'I want to be known as a fat, rich, A-list star'

The versatile and very busy John Turturro talks to Sheila Johnston about his films and other plans
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The Independent Culture

John Turturro is highly amused to hear himself called (as he has had been, often) an icon of independent film. "I'm not sure if I like that title," he says, laughing. "I want to be known as a fat, rich A-list Hollywood star." Luckily this looks unlikely. Turturro, 43, made his screen debut in 1980 in Martin Scorsese's Raging Bull: not a bad start, even if he only had one line. "I was just a young whippersnapper," the actor recalls. "But it was a good omen." Indeed. Today his filmography reads like a veritable roll of honour of indie cinema.

John Turturro is highly amused to hear himself called (as he has had been, often) an icon of independent film. "I'm not sure if I like that title," he says, laughing. "I want to be known as a fat, rich A-list Hollywood star." Luckily this looks unlikely. Turturro, 43, made his screen debut in 1980 in Martin Scorsese's Raging Bull: not a bad start, even if he only had one line. "I was just a young whippersnapper," the actor recalls. "But it was a good omen." Indeed. Today his filmography reads like a veritable roll of honour of indie cinema.

He has been a regular face in the films of Spike Lee and, above all, the Coen Brothers, with whom he has made four movies. He has worked with Peter Weir ( Fearless), Woody Allen ( Hannah And Her Sisters), Francesco Rosi ( The Truce), Robert Redford ( Quiz Show), Tom De Cillo ( Box Of Moonlight) and Scorsese again ( The Color Of Money). Right now he's one of the busiest actors around.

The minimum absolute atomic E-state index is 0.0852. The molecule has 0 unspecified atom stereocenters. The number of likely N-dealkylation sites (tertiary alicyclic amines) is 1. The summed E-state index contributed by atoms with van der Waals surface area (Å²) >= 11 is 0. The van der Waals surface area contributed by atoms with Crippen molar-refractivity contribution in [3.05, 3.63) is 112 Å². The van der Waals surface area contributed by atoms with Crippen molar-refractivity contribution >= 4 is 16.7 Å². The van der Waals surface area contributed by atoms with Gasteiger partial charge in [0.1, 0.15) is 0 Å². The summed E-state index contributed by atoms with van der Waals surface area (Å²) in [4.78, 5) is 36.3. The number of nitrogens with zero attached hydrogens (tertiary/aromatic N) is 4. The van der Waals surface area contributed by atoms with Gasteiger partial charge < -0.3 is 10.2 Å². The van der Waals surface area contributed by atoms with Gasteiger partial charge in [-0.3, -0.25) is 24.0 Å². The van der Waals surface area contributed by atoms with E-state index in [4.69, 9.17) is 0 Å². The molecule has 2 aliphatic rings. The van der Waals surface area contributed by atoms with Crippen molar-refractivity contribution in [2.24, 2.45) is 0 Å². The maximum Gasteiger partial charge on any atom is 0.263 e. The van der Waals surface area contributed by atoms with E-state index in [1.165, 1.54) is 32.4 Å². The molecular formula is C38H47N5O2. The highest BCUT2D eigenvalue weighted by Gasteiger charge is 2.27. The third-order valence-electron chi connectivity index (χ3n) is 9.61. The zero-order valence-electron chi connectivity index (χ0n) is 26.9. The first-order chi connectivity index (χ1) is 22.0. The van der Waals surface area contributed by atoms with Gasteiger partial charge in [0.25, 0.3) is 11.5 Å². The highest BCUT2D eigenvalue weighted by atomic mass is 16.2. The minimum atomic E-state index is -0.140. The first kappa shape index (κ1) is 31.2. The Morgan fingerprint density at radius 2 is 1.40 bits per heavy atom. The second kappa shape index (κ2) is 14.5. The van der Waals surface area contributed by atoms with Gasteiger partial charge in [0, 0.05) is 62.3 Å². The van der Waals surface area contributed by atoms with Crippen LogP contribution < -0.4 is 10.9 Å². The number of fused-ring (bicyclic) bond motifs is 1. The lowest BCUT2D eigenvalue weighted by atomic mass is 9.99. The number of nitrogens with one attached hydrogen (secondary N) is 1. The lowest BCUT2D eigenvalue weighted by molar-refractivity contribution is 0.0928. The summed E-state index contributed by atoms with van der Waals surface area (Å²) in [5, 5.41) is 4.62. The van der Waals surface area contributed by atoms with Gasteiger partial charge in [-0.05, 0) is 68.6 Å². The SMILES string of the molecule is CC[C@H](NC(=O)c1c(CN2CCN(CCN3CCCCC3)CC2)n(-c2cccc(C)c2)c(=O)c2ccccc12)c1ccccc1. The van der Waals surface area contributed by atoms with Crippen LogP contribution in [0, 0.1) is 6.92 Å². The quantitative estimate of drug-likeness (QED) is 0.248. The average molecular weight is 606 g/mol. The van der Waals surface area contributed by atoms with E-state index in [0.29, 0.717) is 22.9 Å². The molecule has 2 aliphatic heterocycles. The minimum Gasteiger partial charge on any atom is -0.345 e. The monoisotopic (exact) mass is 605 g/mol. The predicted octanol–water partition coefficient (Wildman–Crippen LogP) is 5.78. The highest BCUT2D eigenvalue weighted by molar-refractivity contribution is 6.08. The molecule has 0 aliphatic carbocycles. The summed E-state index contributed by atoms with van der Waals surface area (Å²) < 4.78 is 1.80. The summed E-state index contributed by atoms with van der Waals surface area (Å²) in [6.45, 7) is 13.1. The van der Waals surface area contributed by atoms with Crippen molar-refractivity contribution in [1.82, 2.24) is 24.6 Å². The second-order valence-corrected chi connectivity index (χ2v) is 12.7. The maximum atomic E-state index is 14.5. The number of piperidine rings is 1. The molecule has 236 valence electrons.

Turturro is not conventional leading-man material with his woolly hair, wiry frame, intense, irregular features and vaguely ethnic looks (he has played Italians, Russians, Jews, Hispanics, even an Armenian). A few years ago, he would have built a solid, low-key career as a gifted character actor, making his mark on the margins of the frame but fated never to take centre screen. But instead, thanks to imaginative film-makers like De Cillo or the Coens, he moves nimbly between major roles and colourful cameos.

This month provides ample proof of this versatility. In The Luzhin Defence, adapted from an early novel by Vladimir Nabokov, Turturro takes the romantic lead, an eccentric chess grandmaster who captures Emily Watson's heart. A week later he surfaces in the Coen Brothers' comedy O Brother, Where Art Thou?, in which he's third banana to George Clooney and Tim Blake Nelson, as convicts on the run from a Mississippi chain gang in the 1930s.

He will be on parade at the Venice Film Festival playing what he describes as "an egotistical, flamboyant opera singer in pre-war Paris" in The Man Who Cried. Directed by Sally Potter, it's a love quadrangle whose other three corners are occupied by Johnny Depp, Christina Ricci and Cate Blanchett. There's also Company Man, co-starring Sigourney Weaver and Woody Allen, and Two Thousand And None, in which he's a paleontologist suffering from an incurable brain disease.

Next spring he could be seen in Tim Robbins's Cradle Will Rock. Somehow he also fitted in the time to voice the killer dog in Lee's Summer Of Sam. "I was very busy last year," he explains needlessly. "People were talking to me about a couple of things but no-one had the money. Then of course, as soon as I'd committed to one film, everything else happened and it was just insane."